Victim relieved assailant involved in violent home invasion gets eight-year jail term

Rosie
Rosie Mullaley
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Stephen Peter Clowe was sentenced to eight years in prison Monday at provincial court in St. John’s Monday. Clowe was involved in a violent home invasion on Mackenzie Street in April 2009. — Photo by Rosie Gillingham/The Telegram

He watched helplessly as his wife was dragged across the house by her hair, while he was beaten with a hammer and left bleeding on the floor.

Two-and-a-half years after he and his wife were brutally attacked and robbed in their Mackenzie Street home, Dave Carey’s emotional scars are still visible.

His eyes filled with tears and he struggled to get the words out when asked how the incident changed his life.

“Oh God. You got an hour?” asked Carey, who is still under a doctor’s care. “It’s changed my life drastically. … I don’t let anybody into my door. I’ve got video cameras all over my house. … I sleep with one eye open and one eye closed.”

Surrounded by reporters outside provincial court in St. John’s Tuesday, Carey had just come from Courtroom No. 6, where one of his assailants — Stephen Peter Clowe — was sentenced.

Clowe was given an eight-year jail term after pleading guilty to a charge of break and enter with intent to commit a robbery.

The 27-year-old was given 166 days of time served for charges of breaching court orders.

“The public is a lot safer with this scum off the streets,” Carey said. “I feel good now that it’s over.”

But the memories of what happened the night of April 13, 2009, have never left his mind.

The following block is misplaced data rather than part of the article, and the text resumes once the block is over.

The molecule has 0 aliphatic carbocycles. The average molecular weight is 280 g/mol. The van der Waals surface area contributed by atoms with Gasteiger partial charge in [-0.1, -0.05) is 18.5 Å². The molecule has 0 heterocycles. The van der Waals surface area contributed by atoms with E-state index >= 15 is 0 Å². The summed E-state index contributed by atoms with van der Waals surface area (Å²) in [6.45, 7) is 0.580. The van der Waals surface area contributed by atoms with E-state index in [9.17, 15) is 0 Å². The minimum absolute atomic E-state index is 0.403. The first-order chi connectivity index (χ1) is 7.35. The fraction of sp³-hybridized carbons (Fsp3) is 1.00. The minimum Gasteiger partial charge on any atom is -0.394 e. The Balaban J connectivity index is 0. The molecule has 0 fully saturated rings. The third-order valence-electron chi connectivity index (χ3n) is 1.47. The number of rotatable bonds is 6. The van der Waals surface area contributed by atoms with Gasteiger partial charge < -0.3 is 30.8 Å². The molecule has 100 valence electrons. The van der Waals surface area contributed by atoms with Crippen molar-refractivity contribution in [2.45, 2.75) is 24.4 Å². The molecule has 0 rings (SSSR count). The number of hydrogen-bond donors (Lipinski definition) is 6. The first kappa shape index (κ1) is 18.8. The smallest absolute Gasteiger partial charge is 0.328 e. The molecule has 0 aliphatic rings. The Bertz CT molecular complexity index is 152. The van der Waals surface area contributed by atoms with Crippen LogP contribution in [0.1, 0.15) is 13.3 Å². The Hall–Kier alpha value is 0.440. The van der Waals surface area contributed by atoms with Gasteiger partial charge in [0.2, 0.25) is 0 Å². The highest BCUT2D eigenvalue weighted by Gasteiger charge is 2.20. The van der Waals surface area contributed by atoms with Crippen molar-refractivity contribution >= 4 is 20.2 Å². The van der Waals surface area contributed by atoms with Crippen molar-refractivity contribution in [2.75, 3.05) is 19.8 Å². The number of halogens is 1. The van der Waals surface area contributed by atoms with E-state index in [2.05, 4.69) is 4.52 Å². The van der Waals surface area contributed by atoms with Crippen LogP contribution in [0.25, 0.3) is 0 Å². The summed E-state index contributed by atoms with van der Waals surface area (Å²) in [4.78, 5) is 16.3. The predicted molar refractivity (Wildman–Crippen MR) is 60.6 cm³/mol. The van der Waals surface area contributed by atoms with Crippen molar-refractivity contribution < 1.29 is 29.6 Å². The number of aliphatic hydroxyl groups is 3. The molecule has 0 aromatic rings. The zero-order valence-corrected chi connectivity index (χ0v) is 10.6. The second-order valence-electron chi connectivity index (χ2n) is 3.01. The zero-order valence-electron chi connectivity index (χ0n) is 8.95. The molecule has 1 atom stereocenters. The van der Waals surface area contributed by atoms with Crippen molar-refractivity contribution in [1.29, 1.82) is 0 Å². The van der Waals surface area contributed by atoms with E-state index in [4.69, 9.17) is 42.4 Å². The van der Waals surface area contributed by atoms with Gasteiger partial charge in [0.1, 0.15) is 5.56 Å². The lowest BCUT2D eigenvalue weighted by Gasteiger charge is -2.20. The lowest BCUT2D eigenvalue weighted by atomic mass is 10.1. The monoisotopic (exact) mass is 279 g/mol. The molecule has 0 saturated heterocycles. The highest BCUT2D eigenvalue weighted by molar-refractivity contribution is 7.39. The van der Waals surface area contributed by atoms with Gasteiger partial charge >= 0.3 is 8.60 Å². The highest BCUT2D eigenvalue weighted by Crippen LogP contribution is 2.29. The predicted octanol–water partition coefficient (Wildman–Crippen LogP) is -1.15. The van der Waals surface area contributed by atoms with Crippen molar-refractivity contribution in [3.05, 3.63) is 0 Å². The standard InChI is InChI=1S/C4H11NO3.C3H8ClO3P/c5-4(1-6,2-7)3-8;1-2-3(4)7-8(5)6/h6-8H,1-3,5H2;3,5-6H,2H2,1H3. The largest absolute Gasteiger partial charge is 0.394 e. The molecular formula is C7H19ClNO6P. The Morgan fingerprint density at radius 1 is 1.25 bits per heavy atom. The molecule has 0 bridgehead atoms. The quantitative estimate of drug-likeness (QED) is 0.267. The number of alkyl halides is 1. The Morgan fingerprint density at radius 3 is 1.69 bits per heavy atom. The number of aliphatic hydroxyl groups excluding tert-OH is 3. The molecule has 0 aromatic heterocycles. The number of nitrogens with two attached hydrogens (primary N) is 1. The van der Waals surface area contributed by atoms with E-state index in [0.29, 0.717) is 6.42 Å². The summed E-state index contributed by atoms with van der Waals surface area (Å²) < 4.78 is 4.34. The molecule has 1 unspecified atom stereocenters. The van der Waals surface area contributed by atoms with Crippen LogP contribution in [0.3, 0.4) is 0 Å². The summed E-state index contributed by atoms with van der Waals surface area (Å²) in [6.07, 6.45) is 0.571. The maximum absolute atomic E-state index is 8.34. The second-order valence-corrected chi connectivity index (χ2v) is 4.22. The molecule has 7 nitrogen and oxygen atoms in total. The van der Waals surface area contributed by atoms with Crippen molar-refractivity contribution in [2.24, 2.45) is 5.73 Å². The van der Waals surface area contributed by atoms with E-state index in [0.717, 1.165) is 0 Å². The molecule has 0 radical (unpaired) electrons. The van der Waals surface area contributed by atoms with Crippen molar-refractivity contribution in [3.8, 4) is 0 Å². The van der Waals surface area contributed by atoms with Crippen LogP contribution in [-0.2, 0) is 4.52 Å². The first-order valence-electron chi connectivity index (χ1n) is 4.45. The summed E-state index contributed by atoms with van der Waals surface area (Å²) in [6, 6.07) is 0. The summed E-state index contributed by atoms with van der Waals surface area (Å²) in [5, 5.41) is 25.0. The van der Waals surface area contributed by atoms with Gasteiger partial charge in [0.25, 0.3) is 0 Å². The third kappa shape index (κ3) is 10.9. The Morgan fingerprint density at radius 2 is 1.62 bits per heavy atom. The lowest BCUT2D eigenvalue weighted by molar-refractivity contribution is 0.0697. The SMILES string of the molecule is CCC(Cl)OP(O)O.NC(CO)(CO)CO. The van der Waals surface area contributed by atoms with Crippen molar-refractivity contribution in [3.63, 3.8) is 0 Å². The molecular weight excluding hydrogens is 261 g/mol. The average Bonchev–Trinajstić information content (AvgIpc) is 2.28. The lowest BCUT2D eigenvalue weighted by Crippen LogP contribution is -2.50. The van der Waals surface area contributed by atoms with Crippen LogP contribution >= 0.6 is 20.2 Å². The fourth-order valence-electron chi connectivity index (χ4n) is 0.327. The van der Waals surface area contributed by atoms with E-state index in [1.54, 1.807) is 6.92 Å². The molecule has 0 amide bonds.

It was Easter Sunday and Georgina Carey was cleaning up from supper and making last-minute preparations for their trip to the Dominican Republic, where their daughter was to be married, when a knock came at the front door.

When she opened the door, a man pushed it in on her, threw her on the floor, pinned her down and covered her mouth.

He then pulled out a gun and held it to her head.

Dave Carey had been in bed, but came out when he heard the commotion.

Two of the other men attacked him, saying “Shut the f--k up” or else they would “blow her head off,” referring to his wife.

Dave tried to fight the men and even put his fingers in the mouth of one of the three men, in an attempt to stop him. But Dave was hit several times with a hammer, including once in the head.

The men demanded money and when Georgina said it was in the bedroom, one of them dragged her in the room by the hair.

She handed over $4,000, which was kept in a plastic baggie. She said the money belonged to her nephew who was incarcerated at Her Majesty’s Penitentiary.